Seltzers: Hard Sell Or Easy As?

Early last year we looked at the arrival of hard seltzers on these shores in The Alcopopalypse Cometh?, an article examining what they were and asking whether they had legs in the Australian market. It's been a wild and unpredictable 18 months since, but one in which a growing number of local offerings have appeared, and many have thrived.

For all the noise surrounding the category (albeit not so much on these pages), it's one that remains very much in its infancy. Indeed, in a recent article looking at future trends, Stone & Wood's GM Nick Boots said the brains trust there was expecting a couple of boom summers, but expressed caution beyond that.

So, was Australia hit with a summer of seltzer last year? Will we see one in the coming months? If so, where is the market coming from? And are they here to stay?

One craft brewery riding the fruity, fizzy wave is Moon Dog, whose Fizzer range currently features eight flavours such as Pink Flamingo, Strawbs & Cream and Piney Limey. Their forecast for the current financial year sees production be made up of close to 55 percent beer and around 45 percent seltzer – or around four million and three million litres respectively.

Moon Dog co-founder Josh Uljans still believes there's a long way to go for the fledgling category, one in which fellow indie brewers such as Wayward (W Seltzer), Hop Nation ('Ray), Blackman's (Coast), Cheeky Monkey (Great White), St Andrews Beach Brewery (Tidal), and Rocky Ridge (Pop Rock) are among those now operating too.

“In the States, they have the summer of seltzer every year – because people like alliteration, I guess,” he says. “But in the [US], it really took two or three years to really embed itself, and then it grew astronomically. It wasn’t a slow burn, but it did take a bit of time to really establish itself as something that had a broad appeal to a large number of consumers.

“I’d hazard a guess that the vast amount of people [in Australia] haven’t even heard of it, let alone tried it, let alone drink it on a regular basis.” 

With the category still in its infancy in Australia, he feels it’s hard to say with any certainty where it sits within the wider alcohol industry and what its impact is on other drinks. Take into account the ongoing impact of COVID on our spending habits and it makes it hard to tell what’s signal and what’s noise.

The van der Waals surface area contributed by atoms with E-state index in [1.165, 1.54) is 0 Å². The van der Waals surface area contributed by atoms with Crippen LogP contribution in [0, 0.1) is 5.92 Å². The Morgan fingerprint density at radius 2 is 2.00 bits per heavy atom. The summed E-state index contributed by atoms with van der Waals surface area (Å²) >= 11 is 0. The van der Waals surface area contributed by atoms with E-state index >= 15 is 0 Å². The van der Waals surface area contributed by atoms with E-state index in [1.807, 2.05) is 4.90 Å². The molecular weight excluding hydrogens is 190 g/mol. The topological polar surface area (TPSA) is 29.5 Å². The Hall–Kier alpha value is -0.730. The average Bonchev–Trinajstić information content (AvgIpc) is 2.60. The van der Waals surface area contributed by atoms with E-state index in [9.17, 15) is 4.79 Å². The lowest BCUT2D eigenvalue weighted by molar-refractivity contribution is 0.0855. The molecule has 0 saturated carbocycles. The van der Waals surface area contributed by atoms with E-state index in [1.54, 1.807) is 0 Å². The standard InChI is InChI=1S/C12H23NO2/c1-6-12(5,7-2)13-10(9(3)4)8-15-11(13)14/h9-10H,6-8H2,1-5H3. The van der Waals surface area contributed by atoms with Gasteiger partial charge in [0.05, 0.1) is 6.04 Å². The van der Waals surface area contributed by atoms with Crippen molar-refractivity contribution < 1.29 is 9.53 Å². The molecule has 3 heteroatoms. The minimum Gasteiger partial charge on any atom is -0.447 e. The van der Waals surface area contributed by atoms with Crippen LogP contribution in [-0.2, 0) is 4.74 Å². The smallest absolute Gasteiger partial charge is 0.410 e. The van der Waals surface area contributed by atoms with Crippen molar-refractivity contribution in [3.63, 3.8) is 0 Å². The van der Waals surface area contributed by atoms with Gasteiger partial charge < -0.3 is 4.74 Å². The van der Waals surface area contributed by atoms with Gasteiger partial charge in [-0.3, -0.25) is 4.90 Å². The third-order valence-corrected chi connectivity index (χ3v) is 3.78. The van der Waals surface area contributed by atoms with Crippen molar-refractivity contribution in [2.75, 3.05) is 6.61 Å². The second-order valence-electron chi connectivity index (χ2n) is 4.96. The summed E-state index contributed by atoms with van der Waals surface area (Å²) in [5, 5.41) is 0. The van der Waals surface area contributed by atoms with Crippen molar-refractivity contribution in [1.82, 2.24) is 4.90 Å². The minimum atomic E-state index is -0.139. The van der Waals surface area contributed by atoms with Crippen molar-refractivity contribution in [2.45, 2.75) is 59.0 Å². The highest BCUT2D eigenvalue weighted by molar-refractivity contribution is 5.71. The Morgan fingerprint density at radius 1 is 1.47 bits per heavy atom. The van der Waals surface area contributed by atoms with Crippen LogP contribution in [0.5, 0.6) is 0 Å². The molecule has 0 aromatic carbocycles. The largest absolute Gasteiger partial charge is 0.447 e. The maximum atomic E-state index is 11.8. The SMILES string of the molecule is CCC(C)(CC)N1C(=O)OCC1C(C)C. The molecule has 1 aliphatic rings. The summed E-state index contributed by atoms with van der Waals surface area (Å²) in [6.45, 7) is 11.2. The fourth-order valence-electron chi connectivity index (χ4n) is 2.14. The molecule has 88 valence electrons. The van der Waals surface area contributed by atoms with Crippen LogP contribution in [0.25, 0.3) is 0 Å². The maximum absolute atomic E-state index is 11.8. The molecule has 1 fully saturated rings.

“My sense is that it’s probably taking from a bunch of different categories,” Josh says. “Mainstream beer would be one of them, craft would probably be another, certainly wine, traditional RTDs and cider. It just taps into a desire for people to drink relatively uncomplicated, flavour-led products.”

It's a view reflected by Chris O'Brien (right), general manager of Liquor Barons, a cooperative of retailers in WA that's just signed up its 90th member. Across their stores, 26 percent of their beer sales are craft beer – way ahead of the WA and national average – while the group regularly collaborates with craft brewers in the state.

"It will take some share from beer," he says. "Prosecco, pinot grigio and New Zealand sauvignon blanc will also be hit, white RTDs will be impacted too, and gin because of its fashionable position right now. If the fashion moves to seltzer, then that fashionable crowd moves there."

Chris points to the phenomenal success of White Claw in the US and believes better supply to Australia this summer will see it fare well here too.

"The reason the summer of 2020/21 wasn't the summer of seltzer is that they couldn't get it here," he says. "Those problems have been solved for 2021/22 and I think it's just so huge, particularly in North America, that we're going to see something huge in Australia too.

"We're gearing up because the consumer is telling us they want it, so we need to have a good range available."

Wherever the interest is coming from, Josh says he views seltzer's arrival in Australia as adding a new string to the bow of brewers, who are able to use the equipment and capability they already own to make another product.  

“I’d say that the rate of growth of craft beer is still outstripping whatever it’s losing out of on occasion,” he says. 

“There’s an incredible variety of high quality products for people to get their lips around and I don’t see that going anywhere. If it was, I’d be quite worried.”

Daniel Bone, insights director at data company IRI Australia, says seltzer played a significant role in the strong sales performance of RTD drinks in the last financial year, along with category leader RTD vodka. Already, he says seltzers generate more annual dollar sales than one of the category's other major performers: RTD gin. 

 

Sydney brewery Wayward are one of many smaller breweries to have launched a seltzer range in the past 18 months.

 

“Seltzers, being a fledgling format within the wider category, have been a major driver behind the category’s soaring sales,” Daniel told The Crafty Pint.

“RTD premixes represent the fastest growth category in retail liquor in the financial year 2020-21, growing annually by a whopping 30 percent year-on-year. That compares to [around 7 percent] for beer.”

Daniel says the brands and SKUs underpinning growth in both seltzer and RTD vodka show there’s a trend of people looking to explore “fruitfully flavoursome” offerings.

Not just that – there are other trends in society that seltzers have tapped into with great success to date. While Australia has a decades-long history of RTDs – in contrast to the US – they've still managed to steal a march when it comes to being seen as the healthy choice.